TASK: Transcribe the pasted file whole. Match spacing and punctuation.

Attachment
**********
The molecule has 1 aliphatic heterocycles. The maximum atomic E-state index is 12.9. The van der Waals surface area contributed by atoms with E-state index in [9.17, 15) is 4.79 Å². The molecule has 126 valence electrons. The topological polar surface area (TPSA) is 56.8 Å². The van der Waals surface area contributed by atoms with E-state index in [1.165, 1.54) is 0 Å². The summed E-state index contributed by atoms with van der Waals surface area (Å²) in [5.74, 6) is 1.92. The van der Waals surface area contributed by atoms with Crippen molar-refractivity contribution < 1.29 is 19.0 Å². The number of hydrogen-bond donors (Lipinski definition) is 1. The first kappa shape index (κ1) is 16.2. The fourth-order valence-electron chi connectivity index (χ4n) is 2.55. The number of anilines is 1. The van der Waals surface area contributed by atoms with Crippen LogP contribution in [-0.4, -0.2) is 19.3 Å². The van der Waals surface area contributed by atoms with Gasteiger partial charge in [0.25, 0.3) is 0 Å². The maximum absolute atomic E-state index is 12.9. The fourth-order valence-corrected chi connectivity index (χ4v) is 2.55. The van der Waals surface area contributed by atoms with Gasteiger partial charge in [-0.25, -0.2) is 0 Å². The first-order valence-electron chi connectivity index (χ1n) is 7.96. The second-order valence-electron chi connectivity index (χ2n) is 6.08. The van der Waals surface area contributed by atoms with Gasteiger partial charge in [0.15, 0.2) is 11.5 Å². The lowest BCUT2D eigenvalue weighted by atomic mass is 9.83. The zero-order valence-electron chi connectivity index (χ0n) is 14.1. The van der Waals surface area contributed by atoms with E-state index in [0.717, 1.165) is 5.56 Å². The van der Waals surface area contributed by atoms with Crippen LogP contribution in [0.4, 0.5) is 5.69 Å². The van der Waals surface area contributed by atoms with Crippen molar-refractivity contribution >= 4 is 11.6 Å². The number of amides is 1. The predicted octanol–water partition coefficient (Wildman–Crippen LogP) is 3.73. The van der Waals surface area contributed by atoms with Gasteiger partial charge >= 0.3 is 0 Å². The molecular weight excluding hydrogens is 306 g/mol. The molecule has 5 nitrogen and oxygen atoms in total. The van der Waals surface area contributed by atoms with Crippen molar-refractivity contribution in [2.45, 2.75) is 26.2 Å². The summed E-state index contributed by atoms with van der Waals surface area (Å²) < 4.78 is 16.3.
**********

The molecule has 1 aliphatic heterocycles. The maximum atomic E-state index is 12.9. The van der Waals surface area contributed by atoms with E-state index in [9.17, 15) is 4.79 Å². The molecule has 126 valence electrons. The topological polar surface area (TPSA) is 56.8 Å². The van der Waals surface area contributed by atoms with E-state index in [1.165, 1.54) is 0 Å². The summed E-state index contributed by atoms with van der Waals surface area (Å²) in [5.74, 6) is 1.92. The van der Waals surface area contributed by atoms with Crippen molar-refractivity contribution < 1.29 is 19.0 Å². The number of hydrogen-bond donors (Lipinski definition) is 1. The first kappa shape index (κ1) is 16.2. The fourth-order valence-electron chi connectivity index (χ4n) is 2.55. The number of anilines is 1. The van der Waals surface area contributed by atoms with Crippen LogP contribution in [-0.4, -0.2) is 19.3 Å². The van der Waals surface area contributed by atoms with Gasteiger partial charge in [0.25, 0.3) is 0 Å². The maximum absolute atomic E-state index is 12.9. The fourth-order valence-corrected chi connectivity index (χ4v) is 2.55. The van der Waals surface area contributed by atoms with Gasteiger partial charge in [-0.25, -0.2) is 0 Å². The first-order valence-electron chi connectivity index (χ1n) is 7.96. The second-order valence-electron chi connectivity index (χ2n) is 6.08. The van der Waals surface area contributed by atoms with Gasteiger partial charge in [0.15, 0.2) is 11.5 Å². The lowest BCUT2D eigenvalue weighted by atomic mass is 9.83. The zero-order valence-electron chi connectivity index (χ0n) is 14.1. The van der Waals surface area contributed by atoms with E-state index in [0.717, 1.165) is 5.56 Å². The van der Waals surface area contributed by atoms with Crippen LogP contribution in [0.4, 0.5) is 5.69 Å². The van der Waals surface area contributed by atoms with Crippen molar-refractivity contribution >= 4 is 11.6 Å². The number of amides is 1. The predicted octanol–water partition coefficient (Wildman–Crippen LogP) is 3.73. The van der Waals surface area contributed by atoms with Gasteiger partial charge >= 0.3 is 0 Å². The molecular weight excluding hydrogens is 306 g/mol. The molecule has 5 nitrogen and oxygen atoms in total. The van der Waals surface area contributed by atoms with Crippen molar-refractivity contribution in [2.45, 2.75) is 26.2 Å². The summed E-state index contributed by atoms with van der Waals surface area (Å²) < 4.78 is 16.3.